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Censors at Stanford


Earlier this year, Harvard Crimson columnist Sandra Korn ignited a national debate by arguing that Harvard should “give up on academic freedom”—or more precisely, give up on academic freedom for those who challenge her worldview. “When an academic community observes research promoting or justifying oppression, it should ensure that this research does not continue,” she said bluntly. “Why…should we put up with research that counters our goals?”

One Crimson commenter pointed out that in a previous age, Galileo’s deeply offensive heliocentrism probably would not have survived Ms. Korn’s censorious scrutiny. But Korn has trouble finding any actual examples of people who should be censored at Harvard in 2014, as the political scientist Patrick Deneen observed. The only person she can come up with is Harvey Mansfield—“a single conservative octogenerian,” whom, Korn suggests, should not have been allowed to publish one of his books. Right-wing views are so rare on modern elite campuses that left-wing calls for censorship are barely necessary.

A similar irony is present in the activities of anti-free speech activists on Stanford’s campus. Those few campus organizations they want to suppress are small and politically powerless, so the anti-free speech activists have no problem overpowering them with their superior political muscle.

I’m referring, most recently, to the Graduate Student Council’s decision to revoke the funding for a conference hosted by the Stanford Anscombe Society, a little-known, socially conservative group. The conference in question, called “Marriage, Family and the Media,” is intended to “promote the values of marriage, family and integrity to the broader popular culture.” The Council initially granted the Anscombe Society’s request for $600 dollars of funding, but withdrew the money last month after an outcry over the Anscombe Society’s view that marriage is “a union, until death, between one man and one woman,” as well as the list of speakers, which includes scholars who have argued against same-sex marriage.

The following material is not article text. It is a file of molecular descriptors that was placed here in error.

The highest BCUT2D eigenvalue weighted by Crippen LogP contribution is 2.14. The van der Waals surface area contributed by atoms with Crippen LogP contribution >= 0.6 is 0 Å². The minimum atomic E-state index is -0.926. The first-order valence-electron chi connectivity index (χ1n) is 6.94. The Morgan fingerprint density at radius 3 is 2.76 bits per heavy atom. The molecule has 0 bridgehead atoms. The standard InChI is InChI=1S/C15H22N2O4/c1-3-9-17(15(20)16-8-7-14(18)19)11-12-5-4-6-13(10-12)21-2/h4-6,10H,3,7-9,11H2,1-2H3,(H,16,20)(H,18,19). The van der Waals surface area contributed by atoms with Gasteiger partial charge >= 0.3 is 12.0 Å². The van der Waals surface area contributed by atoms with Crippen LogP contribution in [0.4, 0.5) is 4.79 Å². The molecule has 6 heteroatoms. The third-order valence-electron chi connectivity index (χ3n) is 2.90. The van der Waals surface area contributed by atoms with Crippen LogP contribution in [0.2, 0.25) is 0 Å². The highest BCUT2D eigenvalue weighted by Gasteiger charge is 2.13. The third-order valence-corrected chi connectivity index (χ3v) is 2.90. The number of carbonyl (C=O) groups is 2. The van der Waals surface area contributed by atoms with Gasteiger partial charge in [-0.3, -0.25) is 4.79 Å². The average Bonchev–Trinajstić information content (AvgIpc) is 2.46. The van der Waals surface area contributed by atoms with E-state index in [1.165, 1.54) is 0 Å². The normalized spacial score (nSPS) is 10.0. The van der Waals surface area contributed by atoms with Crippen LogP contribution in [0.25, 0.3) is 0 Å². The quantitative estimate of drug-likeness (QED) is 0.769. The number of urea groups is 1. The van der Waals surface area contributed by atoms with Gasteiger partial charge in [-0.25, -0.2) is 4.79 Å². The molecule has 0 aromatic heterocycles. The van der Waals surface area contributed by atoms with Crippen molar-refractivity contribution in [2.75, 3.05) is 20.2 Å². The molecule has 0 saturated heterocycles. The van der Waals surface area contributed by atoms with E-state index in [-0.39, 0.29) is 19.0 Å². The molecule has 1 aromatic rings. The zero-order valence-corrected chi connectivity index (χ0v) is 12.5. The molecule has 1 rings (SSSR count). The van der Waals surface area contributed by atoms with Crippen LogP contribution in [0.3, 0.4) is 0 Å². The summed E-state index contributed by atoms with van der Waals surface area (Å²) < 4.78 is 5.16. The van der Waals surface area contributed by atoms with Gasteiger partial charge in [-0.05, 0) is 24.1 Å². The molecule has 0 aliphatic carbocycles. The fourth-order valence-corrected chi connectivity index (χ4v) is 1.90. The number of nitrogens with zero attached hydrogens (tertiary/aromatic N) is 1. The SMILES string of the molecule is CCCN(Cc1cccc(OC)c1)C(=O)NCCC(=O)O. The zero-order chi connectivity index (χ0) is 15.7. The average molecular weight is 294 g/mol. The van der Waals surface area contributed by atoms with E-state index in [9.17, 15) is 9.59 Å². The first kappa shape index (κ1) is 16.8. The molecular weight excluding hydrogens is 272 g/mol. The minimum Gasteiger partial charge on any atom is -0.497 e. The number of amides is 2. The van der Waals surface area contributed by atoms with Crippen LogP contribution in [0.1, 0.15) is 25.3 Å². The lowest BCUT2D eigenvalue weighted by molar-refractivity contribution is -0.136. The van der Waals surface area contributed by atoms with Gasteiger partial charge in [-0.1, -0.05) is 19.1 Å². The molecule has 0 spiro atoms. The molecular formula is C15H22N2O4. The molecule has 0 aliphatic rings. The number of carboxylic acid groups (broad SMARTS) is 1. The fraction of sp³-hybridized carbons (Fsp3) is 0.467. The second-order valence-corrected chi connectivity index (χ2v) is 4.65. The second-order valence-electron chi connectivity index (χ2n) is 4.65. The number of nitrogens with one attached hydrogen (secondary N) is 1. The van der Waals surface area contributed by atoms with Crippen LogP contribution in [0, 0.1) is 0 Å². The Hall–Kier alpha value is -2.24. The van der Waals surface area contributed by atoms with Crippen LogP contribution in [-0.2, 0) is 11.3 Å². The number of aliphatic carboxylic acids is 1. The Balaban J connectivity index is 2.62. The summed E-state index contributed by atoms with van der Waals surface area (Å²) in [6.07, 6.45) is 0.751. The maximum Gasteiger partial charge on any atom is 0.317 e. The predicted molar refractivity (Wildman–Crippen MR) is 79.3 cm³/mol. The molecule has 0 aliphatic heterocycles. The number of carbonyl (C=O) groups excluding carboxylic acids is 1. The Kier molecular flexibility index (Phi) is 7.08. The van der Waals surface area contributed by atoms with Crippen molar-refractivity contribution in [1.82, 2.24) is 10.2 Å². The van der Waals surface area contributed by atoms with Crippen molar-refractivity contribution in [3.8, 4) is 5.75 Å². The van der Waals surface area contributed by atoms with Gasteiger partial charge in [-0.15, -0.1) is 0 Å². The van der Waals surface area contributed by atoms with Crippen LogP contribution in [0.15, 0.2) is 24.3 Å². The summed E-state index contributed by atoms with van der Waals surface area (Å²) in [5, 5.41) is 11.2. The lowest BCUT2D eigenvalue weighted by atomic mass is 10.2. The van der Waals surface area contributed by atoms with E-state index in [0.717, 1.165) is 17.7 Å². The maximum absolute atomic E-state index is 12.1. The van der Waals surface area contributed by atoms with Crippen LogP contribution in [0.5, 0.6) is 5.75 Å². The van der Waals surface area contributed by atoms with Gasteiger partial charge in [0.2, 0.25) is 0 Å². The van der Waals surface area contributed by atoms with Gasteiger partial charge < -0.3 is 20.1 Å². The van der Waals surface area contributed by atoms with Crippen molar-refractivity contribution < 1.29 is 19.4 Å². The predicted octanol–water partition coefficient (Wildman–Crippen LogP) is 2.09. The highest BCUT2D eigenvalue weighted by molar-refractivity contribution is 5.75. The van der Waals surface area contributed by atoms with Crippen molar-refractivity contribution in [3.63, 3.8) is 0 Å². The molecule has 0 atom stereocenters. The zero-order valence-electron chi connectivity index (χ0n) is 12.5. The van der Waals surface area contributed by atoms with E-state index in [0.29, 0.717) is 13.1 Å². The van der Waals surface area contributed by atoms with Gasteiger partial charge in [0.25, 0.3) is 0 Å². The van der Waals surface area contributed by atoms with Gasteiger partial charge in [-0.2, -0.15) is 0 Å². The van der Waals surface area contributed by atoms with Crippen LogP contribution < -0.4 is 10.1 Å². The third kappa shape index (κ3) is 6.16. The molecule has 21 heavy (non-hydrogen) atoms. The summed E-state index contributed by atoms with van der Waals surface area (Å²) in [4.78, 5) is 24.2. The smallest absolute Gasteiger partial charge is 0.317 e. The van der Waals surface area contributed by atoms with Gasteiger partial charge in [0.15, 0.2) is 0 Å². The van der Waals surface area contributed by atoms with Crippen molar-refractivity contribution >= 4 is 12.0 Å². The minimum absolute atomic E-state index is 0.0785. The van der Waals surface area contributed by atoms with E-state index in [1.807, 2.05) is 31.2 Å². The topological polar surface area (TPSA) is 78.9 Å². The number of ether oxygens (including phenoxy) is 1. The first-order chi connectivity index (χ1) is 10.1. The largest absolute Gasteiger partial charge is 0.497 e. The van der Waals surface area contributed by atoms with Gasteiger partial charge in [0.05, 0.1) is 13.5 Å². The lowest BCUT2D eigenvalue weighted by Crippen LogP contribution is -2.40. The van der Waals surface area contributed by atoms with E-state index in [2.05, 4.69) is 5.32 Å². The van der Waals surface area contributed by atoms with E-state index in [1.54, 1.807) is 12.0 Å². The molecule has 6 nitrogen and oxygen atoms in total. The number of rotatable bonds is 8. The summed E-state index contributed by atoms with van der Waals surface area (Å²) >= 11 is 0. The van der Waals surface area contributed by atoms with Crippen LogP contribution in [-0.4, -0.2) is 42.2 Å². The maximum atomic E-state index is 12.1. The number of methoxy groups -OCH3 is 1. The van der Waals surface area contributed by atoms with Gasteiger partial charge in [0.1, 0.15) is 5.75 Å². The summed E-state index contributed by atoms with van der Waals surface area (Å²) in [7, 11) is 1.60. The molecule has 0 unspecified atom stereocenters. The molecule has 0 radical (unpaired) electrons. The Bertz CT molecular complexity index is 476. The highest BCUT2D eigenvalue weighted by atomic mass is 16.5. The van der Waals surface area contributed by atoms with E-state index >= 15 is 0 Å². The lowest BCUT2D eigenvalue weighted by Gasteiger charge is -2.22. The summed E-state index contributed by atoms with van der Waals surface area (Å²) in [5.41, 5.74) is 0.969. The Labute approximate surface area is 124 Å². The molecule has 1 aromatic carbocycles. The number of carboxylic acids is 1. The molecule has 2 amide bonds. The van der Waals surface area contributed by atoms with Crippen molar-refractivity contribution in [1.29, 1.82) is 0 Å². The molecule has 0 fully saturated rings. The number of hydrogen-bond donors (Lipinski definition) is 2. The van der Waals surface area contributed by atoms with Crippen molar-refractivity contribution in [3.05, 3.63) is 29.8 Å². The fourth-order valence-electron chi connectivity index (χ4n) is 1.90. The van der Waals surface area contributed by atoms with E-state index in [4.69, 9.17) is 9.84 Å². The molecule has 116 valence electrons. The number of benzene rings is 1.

For those of us who care about free inquiry and a marketplace of ideas—that is, those of us who think the Enlightenment was a good thing and the American liberal tradition has it right—the minutes from the Council meeting are truly painful to read. The President of the Undergraduate Senate, Ben Holston, said “this event as it stands… given that they have said the event is supposed to ‘promote one-man, one-woman’…is unacceptable on [the] Stanford campus.” This is a truly remarkable statement: The tiny minority of Stanford students who oppose same-sex marriage aren’t just wrong—they shouldn’t even be allowed to make their case.

Brianne Huntsman, who organized opposition to the event, said that “Stanford is supposed to be a safe space” for gay and lesbian students and that the event would make Stanford “unsafe.” Naturally, she cited no evidence that the event would threaten anyone’s safety. That’s because, as people who follow these types of debates know, “unsafe” can be an Orwellian code word—a trump card that anti-free speech activists sometimes use to shut down ideas they disagree with. As one of the invited speakers, Ryan Anderson, noted wryly on Twitter: “I lectured at Stanford’s Law School last year. No one’s safety was harmed in the process.”

Moreover, one member of the Council, Eduardo Gonzales-Monaldo, said the student government “would not fund any event that makes anyone feel unwelcome or uncomfortable.” This is an absurd proposition. If it were upheld in practice, it would mean that political student groups—from the Students for Palestinian Equal Rights to the Stanford Libertarians—would be virtually unable to hold any events at all. Any students who claimed offense would have veto power, and political dialogue on campus would wither and die.

The question that bewilders me most about these students’ intolerance of dissent on this issue is: What are they afraid of? The vast majority of Stanford students—myself very much included!—support same-sex marriage rights. The reason we support same-sex marriage rights is because its proponents have made a much more compelling case—not because they systematically suppressed those who disagreed. Indeed, for much of its history, the gay rights movement has been a victim of unconscionable political censorship. The Council’s attempt to suppress this conference is a betrayal of the principles of tolerance and fairness that the gay rights movement has always embraced.

To make matters worse, the lobbying effort by Stanford’s anti-free speech activists led the university administration to impose an additional $5,600 dollar “security fee” on the event, even though the Anscombe Society never requested any security. After a media outcry, the administration “found” funds to pay for security. But the Council continues to withhold the $600 that it initially granted the group.

As the Foundation for Individual Rights in Education has pointed out, the Council’s action may well be unlawful under California’s Leonard Law, which prohibits universities from engaging in viewpoint discrimination in the distribution of funds collected through student fees.

So it is disturbing that the Council can get away with this. But it is even more disturbing—and ominous for the future of our democracy—that Stanford’s student leaders all seem to agree that suppression and coercion, rather than dialogue and debate, is the appropriate response to dissenting ideas.

Contact Jason Willick at [email protected]

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